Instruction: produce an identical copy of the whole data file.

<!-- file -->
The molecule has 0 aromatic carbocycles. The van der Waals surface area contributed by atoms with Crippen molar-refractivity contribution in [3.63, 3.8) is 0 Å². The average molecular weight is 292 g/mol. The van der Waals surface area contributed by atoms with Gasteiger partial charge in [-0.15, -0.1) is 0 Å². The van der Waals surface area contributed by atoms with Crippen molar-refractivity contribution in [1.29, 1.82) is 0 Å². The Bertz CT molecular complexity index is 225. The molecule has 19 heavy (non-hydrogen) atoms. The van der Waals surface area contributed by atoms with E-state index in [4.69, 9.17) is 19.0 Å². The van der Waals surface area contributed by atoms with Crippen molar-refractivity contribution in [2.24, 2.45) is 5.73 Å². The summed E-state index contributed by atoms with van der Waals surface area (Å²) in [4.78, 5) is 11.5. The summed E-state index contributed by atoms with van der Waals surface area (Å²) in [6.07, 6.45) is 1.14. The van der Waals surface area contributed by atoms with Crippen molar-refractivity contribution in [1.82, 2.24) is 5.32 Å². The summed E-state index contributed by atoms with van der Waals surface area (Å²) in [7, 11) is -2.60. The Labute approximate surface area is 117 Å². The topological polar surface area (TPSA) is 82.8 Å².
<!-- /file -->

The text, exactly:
The molecule has 0 aromatic carbocycles. The van der Waals surface area contributed by atoms with Crippen molar-refractivity contribution in [3.63, 3.8) is 0 Å². The average molecular weight is 292 g/mol. The van der Waals surface area contributed by atoms with Gasteiger partial charge in [-0.15, -0.1) is 0 Å². The van der Waals surface area contributed by atoms with Crippen molar-refractivity contribution in [1.29, 1.82) is 0 Å². The Bertz CT molecular complexity index is 225. The molecule has 19 heavy (non-hydrogen) atoms. The van der Waals surface area contributed by atoms with E-state index in [4.69, 9.17) is 19.0 Å². The van der Waals surface area contributed by atoms with Crippen molar-refractivity contribution in [2.24, 2.45) is 5.73 Å². The summed E-state index contributed by atoms with van der Waals surface area (Å²) in [4.78, 5) is 11.5. The summed E-state index contributed by atoms with van der Waals surface area (Å²) in [6.07, 6.45) is 1.14. The van der Waals surface area contributed by atoms with Crippen molar-refractivity contribution in [1.82, 2.24) is 5.32 Å². The summed E-state index contributed by atoms with van der Waals surface area (Å²) in [7, 11) is -2.60. The Labute approximate surface area is 117 Å². The topological polar surface area (TPSA) is 82.8 Å².